Of par­tic­u­lar in­ter­est to Ni­cola was Gary’s great great grand­fa­ther, Charles Hil­ton, who served in the Royal Field Ar­tillery. “I man­aged to get his ser­vice records from Find­my­past,” she says. “He had served in In­dia and had all sorts of dis­eases. I was a med­i­cal mi­cro­bi­ol­o­gist be­fore I re­tired, so I found this as­pect fas­ci­nat­ing. He’d suf­fered from malaria and had sev­eral bouts of gon­or­rhoea, which was quite ex­cit­ing. “It also said on his records that he was a ‘tem­per­ant’ sol­dier. But when I got round to find­ing out what he had done in later life, I dis­cov­ered he had died quite young and the cause of death listed on his death cer­tifi­cate was al­co­holism! So, I feel the stan­dards of tem­per­ance in the In­dian Army were not quite the same as the stan­dards of his Methodist rel­a­tives!

A dis­ap­pear­ing act

“It was lovely to see his records, though. He ob­vi­ously did quite well as a gun­nery in­struc­tor. I have a lovely pho­to­graph of him where he is show­ing all of his badges on his sleeve. He re­tired to York­shire, which is where he met the Mul­vanas.”

Gary’s great grand­fa­ther, Al­fred Pex­ton, was also a mil­i­tary man, al­though his life was a bit of a mys­tery at first, and it re­quired some sleuthing to find out what had hap­pened to him.

“Al­fred just com­pletely dis­ap­peared from the records,” says Ni­cola. “All I knew was that he had served in the forces in Egypt dur­ing the First World War. Again, I did a news­pa­per search and found an ar­ti­cle that de­scribed how his wife was su­ing him for de­sert­ing the fam­ily, and I thought: ‘What a heel! What kind of a man does that? How ter­ri­ble!’”

But that wasn’t the whole story at all. “It turns out that, while he was in Egypt for four years, al­though he got leave, he wasn’t able to come home as he couldn’t af­ford the trans­port,” says Ni­cola. “Yet, when he did get home, it turned out that his wife had had an­other baby. She had ob­vi­ously had an af­fair and he used this to con­test her claims.

“Through the WDYTYA? Mag­a­zine

on­line fo­rum I found out that he went on to em­i­grate to the United States.

“It’s won­der­ful when you find th­ese lit­tle sto­ries that make the names on the tree just that bit more hu­man.”

The third sur­name in Gary’s fam­ily that Ni­cola set out to ex­plore was Tro­fer. Again, the un­usual name made it likely that Ni­cola would turn up some­thing in the news­pa­per search – and she cer­tainly did.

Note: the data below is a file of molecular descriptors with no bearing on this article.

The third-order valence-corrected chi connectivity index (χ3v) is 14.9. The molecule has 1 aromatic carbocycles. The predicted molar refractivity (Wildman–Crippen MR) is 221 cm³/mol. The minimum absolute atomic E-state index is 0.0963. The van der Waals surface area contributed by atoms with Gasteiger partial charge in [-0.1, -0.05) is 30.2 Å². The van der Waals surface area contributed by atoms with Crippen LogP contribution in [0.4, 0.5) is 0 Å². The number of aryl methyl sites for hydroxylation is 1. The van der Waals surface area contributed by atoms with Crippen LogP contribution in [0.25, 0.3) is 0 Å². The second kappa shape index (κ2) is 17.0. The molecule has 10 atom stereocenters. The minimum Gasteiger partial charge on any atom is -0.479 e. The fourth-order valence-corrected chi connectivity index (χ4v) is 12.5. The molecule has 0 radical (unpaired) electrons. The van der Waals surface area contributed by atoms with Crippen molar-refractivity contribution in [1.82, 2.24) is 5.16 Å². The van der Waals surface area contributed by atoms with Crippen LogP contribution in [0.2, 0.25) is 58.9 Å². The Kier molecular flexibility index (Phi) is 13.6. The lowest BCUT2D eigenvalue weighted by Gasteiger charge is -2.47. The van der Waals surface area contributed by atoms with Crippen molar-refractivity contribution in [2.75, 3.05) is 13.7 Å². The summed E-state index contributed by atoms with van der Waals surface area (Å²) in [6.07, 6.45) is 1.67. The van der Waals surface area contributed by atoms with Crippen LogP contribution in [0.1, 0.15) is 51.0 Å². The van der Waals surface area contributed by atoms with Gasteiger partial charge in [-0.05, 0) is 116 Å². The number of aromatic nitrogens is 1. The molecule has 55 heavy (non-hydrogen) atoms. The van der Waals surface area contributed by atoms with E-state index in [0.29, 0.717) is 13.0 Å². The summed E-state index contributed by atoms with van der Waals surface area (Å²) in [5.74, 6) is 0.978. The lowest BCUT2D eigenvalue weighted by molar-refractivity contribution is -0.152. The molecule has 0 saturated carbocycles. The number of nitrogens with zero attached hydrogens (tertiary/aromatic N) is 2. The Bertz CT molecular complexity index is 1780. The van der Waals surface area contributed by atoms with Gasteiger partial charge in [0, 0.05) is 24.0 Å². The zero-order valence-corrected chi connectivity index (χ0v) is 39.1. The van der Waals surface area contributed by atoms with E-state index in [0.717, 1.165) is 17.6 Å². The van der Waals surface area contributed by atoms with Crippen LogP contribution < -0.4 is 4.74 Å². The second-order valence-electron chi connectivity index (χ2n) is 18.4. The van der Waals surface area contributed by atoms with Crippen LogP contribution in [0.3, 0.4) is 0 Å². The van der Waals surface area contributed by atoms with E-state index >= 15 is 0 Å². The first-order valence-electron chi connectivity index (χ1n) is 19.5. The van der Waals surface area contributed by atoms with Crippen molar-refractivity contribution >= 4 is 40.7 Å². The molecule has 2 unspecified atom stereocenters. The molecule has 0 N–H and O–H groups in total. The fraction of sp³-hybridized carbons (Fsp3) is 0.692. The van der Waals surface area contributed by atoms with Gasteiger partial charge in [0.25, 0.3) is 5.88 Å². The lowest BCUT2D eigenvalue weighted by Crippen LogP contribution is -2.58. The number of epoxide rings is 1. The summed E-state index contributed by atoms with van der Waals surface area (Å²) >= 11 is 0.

It seems Wil­liam Tro­fer was an­other rel­a­tive who had a dif­fi­cult re­la­tion­ship with the law. As a young man he was in a lot of trou­ble, re­peat­edly fac­ing charges of va­grancy and as­sault. One charge – de­scribed as “dis­gust­ing” al­though the specifics are not ex­plained – led to an ad­di­tional charge against his brother, John, for in­tim­i­dat­ing a wit­ness at the trial.

“They were ob­vi­ously in a lot of trou­ble,” says Ni­cola. “Wil­liam was only 14. I’d love to know what he ac­tu­ally did. Al­though ev­ery­one was say­ing that it was a ‘ dis­gust­ing charge’ no one was ac­tu­ally say­ing what it was. It must have been bad.”

In the end, Wil­liam was sen­tenced to go to re­form school un­til he was 19. In court, his pre­vi­ous char­ac­ter was sum­marised as “dis­hon­est and very un­truth­ful, but in­tel­li­gent”. It seems his mother was liv­ing apart from her hus­band, al­though she wouldn’t say why, and was tak­ing in wash­ing and iron­ing to sup­port her four chil­dren. “They were ob­vi­ously a very poor fam­ily and the two boys were run­ning wild,” says Ni­cola.

But the story has a happy end­ing. Whether it was ma­tu­rity or the shock of re­form school dis­ci­pline, the boys came good in the end. They both joined the army in the First World War and Ni­cola found an­other lo­cal news­pa­per ar­ti­cle in which one of them is quoted as say­ing: “I am not afraid of the Kaiser and will give him some physic if I have the chance.” “I love that quote,” says Ni­cola. “There is also a pho­to­graph of the two boys and Wil­liam still has a very young face. It seems the war turned them both around and they did quite well with a bit of army dis­ci­pline. In many ways the Tro­fers were the most dif­fi­cult to track down. Al­though their name was un­usual, it was ac­tu­ally very hard to link them to the other fam­i­lies.”

But for Ni­cola, it’s the de­tec­tive work that makes fam­ily his­tory so fas­ci­nat­ing and she won’t give up try­ing to find out the truth about her brother-in-law’s fam­ily. “I used a lot of de­tec­tive work in my pro­fes­sional life,” she says. “I like the cross-ref­er­enc­ing across dif­fer­ent sources to make sure that I have found the right per­son and it’s won­der­ful to have all th­ese beau­ti­ful names to work with, and to un­cover all th­ese amaz­ing sto­ries.

“Usu­ally, with some­one who mar­ries into the fam­ily I just put their par­ents on the tree and leave it at that. It was only be­cause Gary was so in­ter­ested in what I was do­ing that I ac­tu­ally went fur­ther, and I’m so glad I did. If any­thing, I’m dis­ap­pointed be­cause my own fam­ily is nowhere near as ex­cit­ing as Gary’s is! ”

Ni­cola cre­ated Gary’s fam­ily tree as a 60th birth­day present

A re­port about John Robert Tro­fer and Wil­liam Tro­fer in the Hull Daily Mail in 1914